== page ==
June 18, 2013
This is a very long time since the original article, because something someone said on twitter just jogged my memory about this story.
Back in 2005, the Daily Telegraph ran a story about damage sustained by the Parthenon Marbles in the British Museum. At the time I contacted them with some images that I had taken during a previous visit to the museum. Initially they were interested in using these as the basis for a followup article, but subsequently the idea got dropped.
Anyway – during a visit to the British Museum, I was astounded to see how openly people were touching / stroking / grabbing / climbing on ancient artefacts, although the staff who were in the room seemed to be oblivious to it. In many ways, this is in stark contrast to the sometimes rather overzealous staff at some Greek museums who will blow whistles & shout to you the moment it looks like you might be able to do something that crosses the line between viewer & artefact. That said, however annoying they appear to be sometimes, they are doing a good job of protecting priceless ancient artefacts from further damage wherever possible.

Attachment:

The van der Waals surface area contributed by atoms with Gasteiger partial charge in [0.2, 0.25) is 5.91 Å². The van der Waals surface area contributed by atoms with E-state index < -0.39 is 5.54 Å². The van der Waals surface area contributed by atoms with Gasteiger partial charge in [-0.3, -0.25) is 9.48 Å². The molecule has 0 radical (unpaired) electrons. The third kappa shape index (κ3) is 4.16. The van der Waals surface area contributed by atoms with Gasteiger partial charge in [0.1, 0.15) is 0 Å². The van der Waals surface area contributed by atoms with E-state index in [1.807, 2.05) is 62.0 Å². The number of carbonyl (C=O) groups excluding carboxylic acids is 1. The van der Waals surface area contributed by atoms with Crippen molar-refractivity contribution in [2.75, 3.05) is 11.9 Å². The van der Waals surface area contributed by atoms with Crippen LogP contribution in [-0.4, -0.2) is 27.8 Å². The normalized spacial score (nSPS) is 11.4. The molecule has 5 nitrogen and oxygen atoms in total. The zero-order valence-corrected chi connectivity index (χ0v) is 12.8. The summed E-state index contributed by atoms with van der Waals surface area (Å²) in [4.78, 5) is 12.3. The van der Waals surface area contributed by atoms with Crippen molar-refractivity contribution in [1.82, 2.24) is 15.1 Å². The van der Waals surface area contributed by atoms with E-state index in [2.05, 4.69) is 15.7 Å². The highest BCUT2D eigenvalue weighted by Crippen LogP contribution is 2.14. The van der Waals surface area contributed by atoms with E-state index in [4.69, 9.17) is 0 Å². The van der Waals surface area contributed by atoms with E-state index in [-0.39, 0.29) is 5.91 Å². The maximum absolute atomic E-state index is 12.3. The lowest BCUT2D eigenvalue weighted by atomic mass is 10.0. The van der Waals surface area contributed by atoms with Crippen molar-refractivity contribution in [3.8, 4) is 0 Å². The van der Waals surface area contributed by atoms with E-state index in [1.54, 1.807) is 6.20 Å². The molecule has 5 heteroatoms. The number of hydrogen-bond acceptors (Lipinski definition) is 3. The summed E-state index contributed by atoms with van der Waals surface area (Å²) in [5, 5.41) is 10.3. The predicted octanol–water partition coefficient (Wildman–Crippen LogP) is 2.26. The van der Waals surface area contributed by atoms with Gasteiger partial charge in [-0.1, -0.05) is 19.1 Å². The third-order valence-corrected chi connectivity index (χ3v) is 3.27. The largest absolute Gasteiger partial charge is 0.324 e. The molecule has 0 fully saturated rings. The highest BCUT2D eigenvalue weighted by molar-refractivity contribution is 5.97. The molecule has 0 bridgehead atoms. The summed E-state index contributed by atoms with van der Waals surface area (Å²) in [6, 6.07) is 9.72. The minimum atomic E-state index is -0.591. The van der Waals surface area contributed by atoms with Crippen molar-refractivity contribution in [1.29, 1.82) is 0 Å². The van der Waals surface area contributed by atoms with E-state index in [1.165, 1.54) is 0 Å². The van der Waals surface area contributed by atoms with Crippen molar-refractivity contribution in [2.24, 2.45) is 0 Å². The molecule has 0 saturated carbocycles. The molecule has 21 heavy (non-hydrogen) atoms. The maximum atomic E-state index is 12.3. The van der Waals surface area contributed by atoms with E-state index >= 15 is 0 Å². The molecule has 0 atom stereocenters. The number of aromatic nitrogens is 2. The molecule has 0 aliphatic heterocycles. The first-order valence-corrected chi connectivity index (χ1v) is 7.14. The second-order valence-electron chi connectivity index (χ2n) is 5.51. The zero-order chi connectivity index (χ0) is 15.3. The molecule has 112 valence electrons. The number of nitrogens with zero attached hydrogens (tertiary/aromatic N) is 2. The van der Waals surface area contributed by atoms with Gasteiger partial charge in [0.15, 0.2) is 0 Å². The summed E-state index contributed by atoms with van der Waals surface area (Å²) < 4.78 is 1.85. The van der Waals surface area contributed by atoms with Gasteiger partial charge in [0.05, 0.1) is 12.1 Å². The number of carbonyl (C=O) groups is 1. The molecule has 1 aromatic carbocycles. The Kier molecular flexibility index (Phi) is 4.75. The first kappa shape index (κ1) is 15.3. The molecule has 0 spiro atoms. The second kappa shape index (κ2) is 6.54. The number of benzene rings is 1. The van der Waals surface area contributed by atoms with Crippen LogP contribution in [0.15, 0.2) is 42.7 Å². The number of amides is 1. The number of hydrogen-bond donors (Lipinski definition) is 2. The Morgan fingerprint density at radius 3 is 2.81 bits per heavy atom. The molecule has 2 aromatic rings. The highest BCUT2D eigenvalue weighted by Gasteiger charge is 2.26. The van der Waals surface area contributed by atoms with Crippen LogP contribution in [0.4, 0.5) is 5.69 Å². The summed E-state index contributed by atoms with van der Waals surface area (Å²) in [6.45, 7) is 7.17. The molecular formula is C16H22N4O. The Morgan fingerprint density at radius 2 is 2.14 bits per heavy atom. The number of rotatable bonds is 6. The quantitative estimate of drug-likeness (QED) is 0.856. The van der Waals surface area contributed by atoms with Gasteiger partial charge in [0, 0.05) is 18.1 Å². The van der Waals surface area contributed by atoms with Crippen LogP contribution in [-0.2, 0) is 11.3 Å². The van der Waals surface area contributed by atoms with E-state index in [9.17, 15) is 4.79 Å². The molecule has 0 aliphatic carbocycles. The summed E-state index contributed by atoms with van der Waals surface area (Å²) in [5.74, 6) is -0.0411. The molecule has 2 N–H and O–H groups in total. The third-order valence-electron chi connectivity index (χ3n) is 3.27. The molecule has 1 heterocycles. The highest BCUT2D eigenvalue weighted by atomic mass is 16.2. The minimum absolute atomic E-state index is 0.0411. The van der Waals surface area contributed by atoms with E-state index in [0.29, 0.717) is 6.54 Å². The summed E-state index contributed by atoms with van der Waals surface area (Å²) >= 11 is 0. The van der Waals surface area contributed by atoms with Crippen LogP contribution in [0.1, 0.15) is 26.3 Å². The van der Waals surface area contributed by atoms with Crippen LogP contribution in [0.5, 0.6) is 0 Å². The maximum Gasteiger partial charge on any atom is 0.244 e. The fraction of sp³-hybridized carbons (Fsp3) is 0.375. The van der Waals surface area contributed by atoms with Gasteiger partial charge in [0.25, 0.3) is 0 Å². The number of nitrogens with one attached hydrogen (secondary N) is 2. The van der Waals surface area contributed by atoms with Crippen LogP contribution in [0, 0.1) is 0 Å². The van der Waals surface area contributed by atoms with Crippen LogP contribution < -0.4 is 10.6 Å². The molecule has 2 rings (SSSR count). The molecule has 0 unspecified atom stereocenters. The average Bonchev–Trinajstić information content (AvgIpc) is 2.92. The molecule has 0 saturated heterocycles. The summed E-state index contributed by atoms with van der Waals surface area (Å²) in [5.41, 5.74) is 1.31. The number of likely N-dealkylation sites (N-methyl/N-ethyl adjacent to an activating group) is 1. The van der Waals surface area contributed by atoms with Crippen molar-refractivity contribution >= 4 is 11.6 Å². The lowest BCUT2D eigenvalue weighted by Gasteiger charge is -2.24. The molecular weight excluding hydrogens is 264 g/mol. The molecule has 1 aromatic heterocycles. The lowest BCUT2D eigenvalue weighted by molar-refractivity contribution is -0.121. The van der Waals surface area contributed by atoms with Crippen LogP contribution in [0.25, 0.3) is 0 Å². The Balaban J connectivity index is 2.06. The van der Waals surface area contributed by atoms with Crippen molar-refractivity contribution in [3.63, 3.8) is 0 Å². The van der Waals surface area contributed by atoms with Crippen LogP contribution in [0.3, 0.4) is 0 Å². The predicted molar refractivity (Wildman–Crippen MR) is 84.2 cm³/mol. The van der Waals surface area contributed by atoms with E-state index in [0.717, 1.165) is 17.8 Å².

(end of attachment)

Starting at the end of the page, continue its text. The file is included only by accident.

The British Museum has said that it has a policy that artefacts must not be touched, but little effort is taken to enforce this.
What this all boils down to, is the assertions by the museum in the past that they are looking after disputed items such as the Elgin Marbles well, yet from what we can see, the opposite often seems to be the case.
The photos were taken as still from a video camera – hence the relatively poor quality. The original pictures are from late 2004 – but subsequent visits to the museum have confirmed that there is little real change in the situation depicted in them.